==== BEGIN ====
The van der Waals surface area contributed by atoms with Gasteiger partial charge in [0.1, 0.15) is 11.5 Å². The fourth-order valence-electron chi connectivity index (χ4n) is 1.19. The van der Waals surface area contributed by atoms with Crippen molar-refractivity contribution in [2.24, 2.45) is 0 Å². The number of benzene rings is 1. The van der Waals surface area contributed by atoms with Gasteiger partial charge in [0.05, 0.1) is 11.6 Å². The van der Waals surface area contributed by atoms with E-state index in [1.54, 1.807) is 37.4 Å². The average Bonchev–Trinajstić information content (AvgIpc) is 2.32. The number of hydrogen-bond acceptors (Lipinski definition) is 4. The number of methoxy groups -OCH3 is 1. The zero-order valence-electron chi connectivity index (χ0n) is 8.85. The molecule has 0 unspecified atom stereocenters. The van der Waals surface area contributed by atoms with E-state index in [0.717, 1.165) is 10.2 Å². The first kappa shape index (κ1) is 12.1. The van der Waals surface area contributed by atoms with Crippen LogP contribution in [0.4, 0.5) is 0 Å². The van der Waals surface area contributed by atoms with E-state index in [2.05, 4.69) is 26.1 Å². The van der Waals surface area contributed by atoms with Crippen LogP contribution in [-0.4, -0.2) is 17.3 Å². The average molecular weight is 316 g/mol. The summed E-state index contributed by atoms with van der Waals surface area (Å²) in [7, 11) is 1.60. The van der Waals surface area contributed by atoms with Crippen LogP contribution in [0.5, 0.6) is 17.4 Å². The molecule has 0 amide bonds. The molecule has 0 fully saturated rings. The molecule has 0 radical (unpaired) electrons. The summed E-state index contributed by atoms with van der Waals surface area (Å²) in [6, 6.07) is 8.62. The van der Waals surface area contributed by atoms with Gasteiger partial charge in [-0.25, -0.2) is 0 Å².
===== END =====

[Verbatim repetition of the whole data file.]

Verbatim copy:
The van der Waals surface area contributed by atoms with Gasteiger partial charge in [0.1, 0.15) is 11.5 Å². The fourth-order valence-electron chi connectivity index (χ4n) is 1.19. The van der Waals surface area contributed by atoms with Crippen molar-refractivity contribution in [2.24, 2.45) is 0 Å². The number of benzene rings is 1. The van der Waals surface area contributed by atoms with Gasteiger partial charge in [0.05, 0.1) is 11.6 Å². The van der Waals surface area contributed by atoms with E-state index in [1.54, 1.807) is 37.4 Å². The average Bonchev–Trinajstić information content (AvgIpc) is 2.32. The number of hydrogen-bond acceptors (Lipinski definition) is 4. The number of methoxy groups -OCH3 is 1. The zero-order valence-electron chi connectivity index (χ0n) is 8.85. The molecule has 0 unspecified atom stereocenters. The van der Waals surface area contributed by atoms with E-state index in [0.717, 1.165) is 10.2 Å². The first kappa shape index (κ1) is 12.1. The van der Waals surface area contributed by atoms with Crippen LogP contribution in [0.4, 0.5) is 0 Å². The van der Waals surface area contributed by atoms with E-state index in [2.05, 4.69) is 26.1 Å². The van der Waals surface area contributed by atoms with Crippen LogP contribution in [-0.4, -0.2) is 17.3 Å². The average molecular weight is 316 g/mol. The summed E-state index contributed by atoms with van der Waals surface area (Å²) in [7, 11) is 1.60. The van der Waals surface area contributed by atoms with Crippen LogP contribution in [0.5, 0.6) is 17.4 Å². The molecule has 0 amide bonds. The molecule has 0 fully saturated rings. The molecule has 0 radical (unpaired) electrons. The summed E-state index contributed by atoms with van der Waals surface area (Å²) in [6, 6.07) is 8.62. The van der Waals surface area contributed by atoms with Gasteiger partial charge in [-0.25, -0.2) is 0 Å².